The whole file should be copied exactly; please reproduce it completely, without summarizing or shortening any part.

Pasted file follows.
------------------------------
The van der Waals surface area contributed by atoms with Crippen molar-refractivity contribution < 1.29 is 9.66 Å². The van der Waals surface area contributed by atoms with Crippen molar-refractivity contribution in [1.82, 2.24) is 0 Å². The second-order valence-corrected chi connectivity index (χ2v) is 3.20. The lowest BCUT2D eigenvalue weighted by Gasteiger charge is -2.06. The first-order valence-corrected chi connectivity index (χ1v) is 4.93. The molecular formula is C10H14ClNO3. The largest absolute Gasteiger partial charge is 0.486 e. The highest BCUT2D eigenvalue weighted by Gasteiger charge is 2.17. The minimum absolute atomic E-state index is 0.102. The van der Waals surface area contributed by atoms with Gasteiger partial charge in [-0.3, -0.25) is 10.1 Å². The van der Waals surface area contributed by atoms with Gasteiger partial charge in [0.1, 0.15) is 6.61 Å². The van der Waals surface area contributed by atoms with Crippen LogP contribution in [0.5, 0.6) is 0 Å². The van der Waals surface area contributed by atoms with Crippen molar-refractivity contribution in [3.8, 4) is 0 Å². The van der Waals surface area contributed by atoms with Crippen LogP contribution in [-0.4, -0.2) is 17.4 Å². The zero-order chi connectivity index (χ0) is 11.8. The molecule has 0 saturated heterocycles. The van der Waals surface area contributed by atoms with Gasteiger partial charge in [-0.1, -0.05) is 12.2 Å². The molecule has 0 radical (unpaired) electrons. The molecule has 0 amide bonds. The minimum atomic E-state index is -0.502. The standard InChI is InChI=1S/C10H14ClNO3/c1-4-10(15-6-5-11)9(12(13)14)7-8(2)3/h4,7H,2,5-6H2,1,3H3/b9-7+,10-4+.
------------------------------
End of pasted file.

The van der Waals surface area contributed by atoms with Crippen molar-refractivity contribution < 1.29 is 9.66 Å². The van der Waals surface area contributed by atoms with Crippen molar-refractivity contribution in [1.82, 2.24) is 0 Å². The second-order valence-corrected chi connectivity index (χ2v) is 3.20. The lowest BCUT2D eigenvalue weighted by Gasteiger charge is -2.06. The first-order valence-corrected chi connectivity index (χ1v) is 4.93. The molecular formula is C10H14ClNO3. The largest absolute Gasteiger partial charge is 0.486 e. The highest BCUT2D eigenvalue weighted by Gasteiger charge is 2.17. The minimum absolute atomic E-state index is 0.102. The van der Waals surface area contributed by atoms with Gasteiger partial charge in [-0.3, -0.25) is 10.1 Å². The van der Waals surface area contributed by atoms with Gasteiger partial charge in [0.1, 0.15) is 6.61 Å². The van der Waals surface area contributed by atoms with Crippen LogP contribution in [0.5, 0.6) is 0 Å². The van der Waals surface area contributed by atoms with Crippen molar-refractivity contribution in [3.8, 4) is 0 Å². The van der Waals surface area contributed by atoms with Crippen LogP contribution in [-0.4, -0.2) is 17.4 Å². The zero-order chi connectivity index (χ0) is 11.8. The molecule has 0 saturated heterocycles. The van der Waals surface area contributed by atoms with Gasteiger partial charge in [-0.1, -0.05) is 12.2 Å². The molecule has 0 radical (unpaired) electrons. The molecule has 0 amide bonds. The minimum atomic E-state index is -0.502. The standard InChI is InChI=1S/C10H14ClNO3/c1-4-10(15-6-5-11)9(12(13)14)7-8(2)3/h4,7H,2,5-6H2,1,3H3/b9-7+,10-4+.